Jacobs, Eastwood and Bigelow. The opinion of the court was delivered by Bigelow, J.A.D.
This is an appeal from an order of the Director of the Division of Motor Vehicles, revoking appellant's license to drive a motor vehicle.
The proceeding was initiated by a notice dated May 18, 1950, of the proposed revocation of the license in accordance with R.S. 39:5-30. It alleges: "Reasonable grounds for the action of this Division are based on the charge that on April 23, 1950, at about 2:08 A.M. on Route 25 at Main Street, Bonhamtown, New Jersey, you did operate a motor vehicle in a reckless and incompetent manner, and while under the influence of intoxicating liquor, thereby causing an accident." A hearing was had June 28, 1950, at which appellant was represented by counsel, witnesses were examined and arguments heard. Two weeks later, the director made the order which is now under attack, reciting that it appeared "that reasonable grounds exist for the revocation of your driver's license, to wit:" -- and then follow the same specifications that were set forth in the notice.
The statute, R.S. 39:5-30, empowers the director to revoke a driver's license "for a violation of any of the provisions of this title, or on any other reasonable grounds." We are doubtful whether the clause which authorizes revocation of the license "on any other reasonable grounds" is valid or whether it is fatally defective in failing to warn the licensee what
conduct on his part may bring about a forfeiture of his license. U.S. v. L. Cohen Grocery Co. , 255 U.S. 81; 41 S. Ct. 298 (1921); A.B. Small Co. v. Am. Sugar Refining Co. , 267 U.S. 233; 45 S. Ct. 295 (1924). In order that the appellant may have the benefit of the doubt, we will assume that a driver's license may be revoked only for a violation of one of the provisions of Title 39. R.S. 39:4-96 imposes penalties on reckless driving, which is defined as driving "carelessly and heedlessly * * * without due caution and circumspection * * * in a manner so as to endanger * * * a person or property."
The charge that appellant "did operate a motor vehicle in a reckless * * * manner" is a charge of a violation of section 96. The recital contained in the order revoking the license should be construed to be a finding by the director that appellant was guilty of each specification contained in the notice, including the allegation that appellant operated his automobile in a reckless manner. State v. Huggins , 84 N.J.L. 254, 258 (E. & A. 1912); Harper, Hollingsworth, etc., v. Mountain Water Co. , 65 N.J. Eq. 479 (Ch. 1903); Welch Co. v. State , 199 A. 886; 120 A.L.R. 282 (N.H. 1938); affirmed, 306 U.S. 79; 59 S. Ct. 438 (1938); Buhler v. Department of Agriculture , 280 N.W. 367 (Wis. 1938). This finding, by itself, furnished a sufficient basis for the revocation of appellant's license, provided, of course, the evidence supported the finding. All the other matters which are recited may be treated as surplusage.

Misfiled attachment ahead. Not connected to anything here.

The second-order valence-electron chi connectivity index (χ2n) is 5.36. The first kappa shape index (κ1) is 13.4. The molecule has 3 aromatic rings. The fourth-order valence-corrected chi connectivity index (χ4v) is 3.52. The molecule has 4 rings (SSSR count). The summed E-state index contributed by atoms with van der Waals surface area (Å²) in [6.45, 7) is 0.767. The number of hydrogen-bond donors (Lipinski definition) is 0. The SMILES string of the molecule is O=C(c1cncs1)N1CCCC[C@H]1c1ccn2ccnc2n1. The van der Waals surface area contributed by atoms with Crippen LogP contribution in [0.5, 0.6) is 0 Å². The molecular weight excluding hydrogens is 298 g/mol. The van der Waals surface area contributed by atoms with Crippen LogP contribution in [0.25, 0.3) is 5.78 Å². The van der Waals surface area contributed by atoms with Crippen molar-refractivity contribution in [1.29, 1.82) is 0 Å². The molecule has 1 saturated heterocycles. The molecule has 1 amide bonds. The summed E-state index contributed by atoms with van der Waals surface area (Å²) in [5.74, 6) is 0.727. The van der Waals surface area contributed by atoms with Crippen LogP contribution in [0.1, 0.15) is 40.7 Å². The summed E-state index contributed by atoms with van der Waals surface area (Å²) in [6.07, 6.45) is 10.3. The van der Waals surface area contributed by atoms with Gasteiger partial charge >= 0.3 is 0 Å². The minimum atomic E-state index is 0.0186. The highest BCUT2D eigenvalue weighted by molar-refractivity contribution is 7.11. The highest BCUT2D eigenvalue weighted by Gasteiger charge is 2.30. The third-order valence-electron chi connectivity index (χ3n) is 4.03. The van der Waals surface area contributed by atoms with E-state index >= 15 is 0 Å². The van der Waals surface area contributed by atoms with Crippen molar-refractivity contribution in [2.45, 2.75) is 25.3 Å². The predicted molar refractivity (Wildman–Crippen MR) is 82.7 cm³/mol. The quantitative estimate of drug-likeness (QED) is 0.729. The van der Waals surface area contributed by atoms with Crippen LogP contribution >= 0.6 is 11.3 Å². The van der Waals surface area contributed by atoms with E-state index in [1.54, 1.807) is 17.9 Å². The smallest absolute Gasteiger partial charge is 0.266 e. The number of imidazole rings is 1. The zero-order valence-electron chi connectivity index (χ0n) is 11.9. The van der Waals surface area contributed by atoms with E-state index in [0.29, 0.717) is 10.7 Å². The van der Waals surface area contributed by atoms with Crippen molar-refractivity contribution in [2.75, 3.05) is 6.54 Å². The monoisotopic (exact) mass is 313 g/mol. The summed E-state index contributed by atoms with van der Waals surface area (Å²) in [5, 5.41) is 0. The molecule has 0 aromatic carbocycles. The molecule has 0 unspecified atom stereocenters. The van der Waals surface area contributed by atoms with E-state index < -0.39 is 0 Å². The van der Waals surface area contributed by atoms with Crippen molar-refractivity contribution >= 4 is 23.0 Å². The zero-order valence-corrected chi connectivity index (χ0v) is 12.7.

Appellant had been attending a wedding reception at the Raritan Township Firehouse. About 1:30 A.M., he left and, with three of his friends, drove to the Dixie Belle on Main Street in Bonhamtown to get a tomato pie. At about 2 A.M., the men returned to their car and appellant started to cross State Highway 25 which was only a few hundred feet from the Dixie Belle. He had scarcely reached the center of the highway when he was struck by an automobile driven by a person named Biddulph. The intersection of Main Street and the highway is guarded by a traffic light. If appellant drove into the intersection in disregard of the traffic signal,
that is, while the light shone red as a warning for cars on Main Street to stop, he was driving recklessly. State Highway No. 25 is one of the busiest in the State; Biddulph, who was approaching the intersection along the highway, was endangered by appellant's manner of driving if, in fact, appellant ignored a red light.
Biddulph was so prejudiced that his testimony may properly be disregarded. A Mr. Sutherland, whose home on Main Street was only 400 or 450 feet from the highway, happened to be standing on the front porch. He heard the noise of skidding tires and immediately looked toward the intersection. "I observed that the traffic light on Main Street was red, and that there was a car proceeding * * * down Main Street toward me through the intersection. Another car was approaching from New York in a westerly direction, apparently skidding, attempting to stop before the collision." Appellant argues that because this witness did not notice the light until appellant had driven into the intersection, his evidence does not reach the critical question -- what color was displayed for Main Street just before appellant reached the intersection. Since Sutherland observed the light before the collision occurred, appellant could not have entered the intersection more than a couple of seconds earlier, and the light -- accepting Sutherland's testimony as true -- must almost certainly have been red or yellow, but not green, when appellant drove up to the intersection. The deputy director, who took the proofs, gave much weight to Sutherland's testimony.
Radvansky, who was one of appellant's passengers, testified that after their car was backed out of the parking lot, he "noticed the light on the Highway was amber." "I don't know which was amber, ours or the Highway side -- I couldn't definitely tell you -- but the light on the Highway was amber." Evidently he was referring to the light at the intersection. His testimony, while not at all clear, tends to support the State's case.
Appellant testified that "the light had just turned from red to green and I started to move across the Highway." Galya, who was in his ...